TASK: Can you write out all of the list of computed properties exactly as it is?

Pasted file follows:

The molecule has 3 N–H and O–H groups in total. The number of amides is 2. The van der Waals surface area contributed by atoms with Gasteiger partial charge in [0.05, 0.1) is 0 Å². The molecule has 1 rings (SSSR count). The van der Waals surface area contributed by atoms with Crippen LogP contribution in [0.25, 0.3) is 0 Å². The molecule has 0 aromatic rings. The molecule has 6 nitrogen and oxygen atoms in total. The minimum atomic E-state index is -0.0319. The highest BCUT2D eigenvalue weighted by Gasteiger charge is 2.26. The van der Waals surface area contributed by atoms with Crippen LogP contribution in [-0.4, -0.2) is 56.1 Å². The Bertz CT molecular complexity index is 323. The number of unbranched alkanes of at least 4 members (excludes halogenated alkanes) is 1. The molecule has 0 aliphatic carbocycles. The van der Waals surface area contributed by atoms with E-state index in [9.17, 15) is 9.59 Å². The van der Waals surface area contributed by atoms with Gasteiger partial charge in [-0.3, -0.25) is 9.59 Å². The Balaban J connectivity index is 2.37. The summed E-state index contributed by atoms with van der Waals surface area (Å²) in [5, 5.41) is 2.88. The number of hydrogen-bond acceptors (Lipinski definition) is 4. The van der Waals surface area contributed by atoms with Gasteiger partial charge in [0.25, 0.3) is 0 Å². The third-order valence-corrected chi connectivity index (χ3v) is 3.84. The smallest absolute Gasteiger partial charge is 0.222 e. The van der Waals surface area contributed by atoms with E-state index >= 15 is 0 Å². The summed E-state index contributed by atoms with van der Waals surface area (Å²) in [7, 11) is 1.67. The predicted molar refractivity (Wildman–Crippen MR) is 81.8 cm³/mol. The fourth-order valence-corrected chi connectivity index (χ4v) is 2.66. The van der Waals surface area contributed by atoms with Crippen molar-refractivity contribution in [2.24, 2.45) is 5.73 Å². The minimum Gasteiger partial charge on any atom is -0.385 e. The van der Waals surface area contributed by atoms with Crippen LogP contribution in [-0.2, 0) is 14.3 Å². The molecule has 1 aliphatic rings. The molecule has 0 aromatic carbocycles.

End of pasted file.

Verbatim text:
The molecule has 3 N–H and O–H groups in total. The number of amides is 2. The van der Waals surface area contributed by atoms with Gasteiger partial charge in [0.05, 0.1) is 0 Å². The molecule has 1 rings (SSSR count). The van der Waals surface area contributed by atoms with Crippen LogP contribution in [0.25, 0.3) is 0 Å². The molecule has 0 aromatic rings. The molecule has 6 nitrogen and oxygen atoms in total. The minimum atomic E-state index is -0.0319. The highest BCUT2D eigenvalue weighted by Gasteiger charge is 2.26. The van der Waals surface area contributed by atoms with Crippen LogP contribution in [-0.4, -0.2) is 56.1 Å². The Bertz CT molecular complexity index is 323. The number of unbranched alkanes of at least 4 members (excludes halogenated alkanes) is 1. The molecule has 0 aliphatic carbocycles. The van der Waals surface area contributed by atoms with E-state index in [9.17, 15) is 9.59 Å². The van der Waals surface area contributed by atoms with Gasteiger partial charge in [-0.3, -0.25) is 9.59 Å². The Balaban J connectivity index is 2.37. The summed E-state index contributed by atoms with van der Waals surface area (Å²) in [5, 5.41) is 2.88. The number of hydrogen-bond acceptors (Lipinski definition) is 4. The van der Waals surface area contributed by atoms with Gasteiger partial charge in [0.25, 0.3) is 0 Å². The third-order valence-corrected chi connectivity index (χ3v) is 3.84. The smallest absolute Gasteiger partial charge is 0.222 e. The van der Waals surface area contributed by atoms with E-state index >= 15 is 0 Å². The summed E-state index contributed by atoms with van der Waals surface area (Å²) in [7, 11) is 1.67. The predicted molar refractivity (Wildman–Crippen MR) is 81.8 cm³/mol. The fourth-order valence-corrected chi connectivity index (χ4v) is 2.66. The van der Waals surface area contributed by atoms with Crippen molar-refractivity contribution in [2.24, 2.45) is 5.73 Å². The minimum Gasteiger partial charge on any atom is -0.385 e. The van der Waals surface area contributed by atoms with Crippen LogP contribution in [-0.2, 0) is 14.3 Å². The molecule has 1 aliphatic rings. The molecule has 0 aromatic carbocycles.